Bristol Myers Squibb
could be on track to break out.
The drugmaker said Monday that its current pipeline of drugs could generate $25 billion in annual revenue, enough to replace lost revenue from expired patents by 2030.
Bristol (ticker: BMY) also boosted its share-buying program by $2 billion.
The company spent the last year in acquisition mode, with a $74 billion deal for Celgene in 2019 and a $13 billion deal for MyoKardia more recently. With $22 billion of cash on hand, there’s room for more of that, according to Bristol CEO Giovanni Caforio.
“We will continue to look for midsize bolt-on deals that further strengthen our object to grow the company into the second half of the decade,” Caforio said at JPMorgan’s healthcare conference on Monday.
The shares have barely budged over the last year, rising just 0.26% while the
index has gained more than 16%. But they have rallied 51% since a low in March.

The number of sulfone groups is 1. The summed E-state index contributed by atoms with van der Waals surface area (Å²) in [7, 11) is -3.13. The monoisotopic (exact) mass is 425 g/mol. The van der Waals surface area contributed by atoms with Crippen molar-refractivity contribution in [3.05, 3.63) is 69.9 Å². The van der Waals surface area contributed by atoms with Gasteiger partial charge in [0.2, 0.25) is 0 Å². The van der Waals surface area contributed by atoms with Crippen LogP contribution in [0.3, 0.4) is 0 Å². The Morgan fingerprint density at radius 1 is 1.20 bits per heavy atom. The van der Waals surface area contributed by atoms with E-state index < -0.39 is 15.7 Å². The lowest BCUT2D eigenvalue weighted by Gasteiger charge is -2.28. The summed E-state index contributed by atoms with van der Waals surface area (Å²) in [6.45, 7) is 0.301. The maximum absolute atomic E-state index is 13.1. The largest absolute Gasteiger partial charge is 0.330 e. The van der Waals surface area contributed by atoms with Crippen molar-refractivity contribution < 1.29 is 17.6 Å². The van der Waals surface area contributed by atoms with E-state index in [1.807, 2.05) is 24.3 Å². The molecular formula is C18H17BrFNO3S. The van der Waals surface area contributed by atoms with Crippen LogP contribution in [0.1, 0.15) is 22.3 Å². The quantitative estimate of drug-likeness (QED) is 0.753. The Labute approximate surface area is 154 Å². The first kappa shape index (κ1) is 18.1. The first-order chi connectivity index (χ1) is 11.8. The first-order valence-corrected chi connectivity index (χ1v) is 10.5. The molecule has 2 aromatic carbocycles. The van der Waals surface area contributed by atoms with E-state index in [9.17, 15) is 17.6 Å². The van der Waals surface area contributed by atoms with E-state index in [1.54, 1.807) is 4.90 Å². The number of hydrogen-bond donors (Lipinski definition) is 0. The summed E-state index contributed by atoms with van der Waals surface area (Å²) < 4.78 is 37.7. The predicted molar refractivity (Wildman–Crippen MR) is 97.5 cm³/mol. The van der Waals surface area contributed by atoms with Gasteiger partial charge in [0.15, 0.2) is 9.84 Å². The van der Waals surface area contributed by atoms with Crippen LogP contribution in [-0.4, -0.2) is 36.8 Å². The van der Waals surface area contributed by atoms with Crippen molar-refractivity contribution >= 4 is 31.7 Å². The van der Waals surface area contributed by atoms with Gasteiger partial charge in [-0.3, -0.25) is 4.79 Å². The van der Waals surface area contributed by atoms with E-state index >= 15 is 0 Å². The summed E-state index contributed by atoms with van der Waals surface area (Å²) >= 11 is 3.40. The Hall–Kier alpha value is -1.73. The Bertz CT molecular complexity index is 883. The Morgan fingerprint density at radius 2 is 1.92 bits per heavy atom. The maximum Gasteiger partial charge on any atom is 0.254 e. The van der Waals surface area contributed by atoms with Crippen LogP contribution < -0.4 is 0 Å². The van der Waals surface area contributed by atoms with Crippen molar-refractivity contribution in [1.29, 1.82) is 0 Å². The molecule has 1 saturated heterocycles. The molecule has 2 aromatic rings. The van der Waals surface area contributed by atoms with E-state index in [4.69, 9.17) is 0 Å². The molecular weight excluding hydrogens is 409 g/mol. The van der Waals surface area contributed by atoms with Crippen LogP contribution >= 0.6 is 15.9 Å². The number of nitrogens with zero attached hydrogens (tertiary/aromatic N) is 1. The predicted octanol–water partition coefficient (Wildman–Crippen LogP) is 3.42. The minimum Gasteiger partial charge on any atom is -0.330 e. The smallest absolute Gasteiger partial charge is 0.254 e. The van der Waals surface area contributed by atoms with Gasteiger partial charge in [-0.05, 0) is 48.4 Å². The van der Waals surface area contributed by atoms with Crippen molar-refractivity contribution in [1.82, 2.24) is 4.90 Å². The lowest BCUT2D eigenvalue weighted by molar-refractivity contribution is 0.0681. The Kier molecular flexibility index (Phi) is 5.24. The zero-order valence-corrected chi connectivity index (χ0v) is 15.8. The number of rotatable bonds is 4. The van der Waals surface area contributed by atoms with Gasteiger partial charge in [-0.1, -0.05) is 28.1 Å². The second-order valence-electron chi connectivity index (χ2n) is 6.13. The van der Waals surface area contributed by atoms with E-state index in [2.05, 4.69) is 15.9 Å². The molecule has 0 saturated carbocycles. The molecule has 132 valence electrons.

The stock also trades at a discount to its peers, with a forward multiple of 8.7 compared to
(PFE) 12.8, and
(MRK) 13.6, according to FactSet.
Commenting on the drug pipeline at JPMorgan’s virtual conference, management cited three drugs and a group of treatments that could generate $4 billion each in sales. They include the anemia drug Reblozyl, experimental heart medicine mavacamten, psoriasis treatment decravacitinib, and Bristol’s various cancer-cell treatments. Other drugs would make up the remaining $9 billion.
Raymond James, which rates the stock Overweight, said in a note that the company targets debt reduction of $4 billion this year, and forecast 2020 revenue meets expectations on the high end of the range.
This year revenue could be $41.5 billion to $42 billion, which meets Raymond James’ estimate for $42 billion, the note said. Compound annual growth could be in the low-to-single digits, against Raymond James’ estimated 4% to 8%.
The company guided on free cash flow for this year through 2023 of $45 billion to $50 billion, against Raymond James’ estimate of $52 billion.
The company’s psoriasis drug shows promise in treating a variety of auto-immune ailments, including psoriatic arthritis, ulcerative colitis, Crohn’s disease, and lupus, according to the presentation at JPMorgan’s conference.
Bristol also has an early pipeline of new oncology, immunology, and hematology treatments.
Bristol ended Tuesday’s session up 0.7%.
Write to Liz Moyer at [email protected]